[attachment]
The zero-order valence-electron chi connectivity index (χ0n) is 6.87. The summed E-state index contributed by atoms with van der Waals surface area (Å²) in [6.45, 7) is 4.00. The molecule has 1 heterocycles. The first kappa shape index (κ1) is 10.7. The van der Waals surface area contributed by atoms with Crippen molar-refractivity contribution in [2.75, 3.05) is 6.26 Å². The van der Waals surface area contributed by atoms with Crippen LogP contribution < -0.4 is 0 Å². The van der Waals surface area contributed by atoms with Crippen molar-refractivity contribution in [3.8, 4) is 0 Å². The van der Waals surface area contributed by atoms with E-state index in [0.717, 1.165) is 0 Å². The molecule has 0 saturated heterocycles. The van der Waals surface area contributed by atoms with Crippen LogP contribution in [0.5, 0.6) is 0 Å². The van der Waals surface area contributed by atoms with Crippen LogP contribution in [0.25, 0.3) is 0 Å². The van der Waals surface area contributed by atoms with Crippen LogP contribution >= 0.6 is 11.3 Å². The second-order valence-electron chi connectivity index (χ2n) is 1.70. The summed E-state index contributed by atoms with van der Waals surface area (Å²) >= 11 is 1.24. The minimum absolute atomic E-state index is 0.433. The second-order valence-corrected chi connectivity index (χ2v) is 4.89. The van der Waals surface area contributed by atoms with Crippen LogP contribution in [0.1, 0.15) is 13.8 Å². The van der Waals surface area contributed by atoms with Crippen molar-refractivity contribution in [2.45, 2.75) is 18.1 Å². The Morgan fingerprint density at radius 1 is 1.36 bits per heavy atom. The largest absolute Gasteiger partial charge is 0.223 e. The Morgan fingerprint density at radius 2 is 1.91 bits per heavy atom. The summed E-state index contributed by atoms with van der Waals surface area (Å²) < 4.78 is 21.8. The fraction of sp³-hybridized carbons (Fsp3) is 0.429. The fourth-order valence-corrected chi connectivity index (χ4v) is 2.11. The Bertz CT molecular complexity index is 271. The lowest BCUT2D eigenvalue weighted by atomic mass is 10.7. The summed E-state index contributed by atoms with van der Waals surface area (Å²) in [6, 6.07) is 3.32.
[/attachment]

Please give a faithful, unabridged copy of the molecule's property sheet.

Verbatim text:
The zero-order valence-electron chi connectivity index (χ0n) is 6.87. The summed E-state index contributed by atoms with van der Waals surface area (Å²) in [6.45, 7) is 4.00. The molecule has 1 heterocycles. The first kappa shape index (κ1) is 10.7. The van der Waals surface area contributed by atoms with Crippen molar-refractivity contribution in [2.75, 3.05) is 6.26 Å². The van der Waals surface area contributed by atoms with Crippen LogP contribution < -0.4 is 0 Å². The van der Waals surface area contributed by atoms with Crippen molar-refractivity contribution in [3.8, 4) is 0 Å². The van der Waals surface area contributed by atoms with E-state index in [0.717, 1.165) is 0 Å². The molecule has 0 saturated heterocycles. The van der Waals surface area contributed by atoms with Crippen LogP contribution in [0.5, 0.6) is 0 Å². The van der Waals surface area contributed by atoms with Crippen LogP contribution in [0.25, 0.3) is 0 Å². The van der Waals surface area contributed by atoms with Crippen LogP contribution >= 0.6 is 11.3 Å². The second-order valence-electron chi connectivity index (χ2n) is 1.70. The summed E-state index contributed by atoms with van der Waals surface area (Å²) >= 11 is 1.24. The minimum absolute atomic E-state index is 0.433. The second-order valence-corrected chi connectivity index (χ2v) is 4.89. The van der Waals surface area contributed by atoms with Crippen LogP contribution in [0.1, 0.15) is 13.8 Å². The van der Waals surface area contributed by atoms with Crippen molar-refractivity contribution in [2.45, 2.75) is 18.1 Å². The Morgan fingerprint density at radius 1 is 1.36 bits per heavy atom. The largest absolute Gasteiger partial charge is 0.223 e. The Morgan fingerprint density at radius 2 is 1.91 bits per heavy atom. The summed E-state index contributed by atoms with van der Waals surface area (Å²) < 4.78 is 21.8. The fraction of sp³-hybridized carbons (Fsp3) is 0.429. The fourth-order valence-corrected chi connectivity index (χ4v) is 2.11. The Bertz CT molecular complexity index is 271. The lowest BCUT2D eigenvalue weighted by atomic mass is 10.7. The summed E-state index contributed by atoms with van der Waals surface area (Å²) in [6, 6.07) is 3.32.